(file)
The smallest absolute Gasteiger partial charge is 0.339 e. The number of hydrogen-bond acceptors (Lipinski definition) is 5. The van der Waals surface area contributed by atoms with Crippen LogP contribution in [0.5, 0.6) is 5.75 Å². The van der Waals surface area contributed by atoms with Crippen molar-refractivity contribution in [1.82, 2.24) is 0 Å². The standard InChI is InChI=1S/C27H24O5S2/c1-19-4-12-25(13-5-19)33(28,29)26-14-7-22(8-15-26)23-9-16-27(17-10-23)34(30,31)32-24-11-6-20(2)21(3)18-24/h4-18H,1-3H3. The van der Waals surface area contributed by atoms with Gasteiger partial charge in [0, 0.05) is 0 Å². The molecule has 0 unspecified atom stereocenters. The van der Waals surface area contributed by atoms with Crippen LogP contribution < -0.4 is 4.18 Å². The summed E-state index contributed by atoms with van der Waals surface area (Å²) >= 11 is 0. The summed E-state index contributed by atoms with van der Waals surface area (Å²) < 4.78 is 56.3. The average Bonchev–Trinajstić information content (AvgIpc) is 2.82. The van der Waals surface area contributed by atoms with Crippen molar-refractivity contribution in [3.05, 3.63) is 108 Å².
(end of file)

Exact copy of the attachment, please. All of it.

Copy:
The smallest absolute Gasteiger partial charge is 0.339 e. The number of hydrogen-bond acceptors (Lipinski definition) is 5. The van der Waals surface area contributed by atoms with Crippen LogP contribution in [0.5, 0.6) is 5.75 Å². The van der Waals surface area contributed by atoms with Crippen molar-refractivity contribution in [1.82, 2.24) is 0 Å². The standard InChI is InChI=1S/C27H24O5S2/c1-19-4-12-25(13-5-19)33(28,29)26-14-7-22(8-15-26)23-9-16-27(17-10-23)34(30,31)32-24-11-6-20(2)21(3)18-24/h4-18H,1-3H3. The van der Waals surface area contributed by atoms with Gasteiger partial charge in [0, 0.05) is 0 Å². The molecule has 0 unspecified atom stereocenters. The van der Waals surface area contributed by atoms with Crippen LogP contribution < -0.4 is 4.18 Å². The summed E-state index contributed by atoms with van der Waals surface area (Å²) >= 11 is 0. The summed E-state index contributed by atoms with van der Waals surface area (Å²) < 4.78 is 56.3. The average Bonchev–Trinajstić information content (AvgIpc) is 2.82. The van der Waals surface area contributed by atoms with Crippen molar-refractivity contribution in [3.05, 3.63) is 108 Å².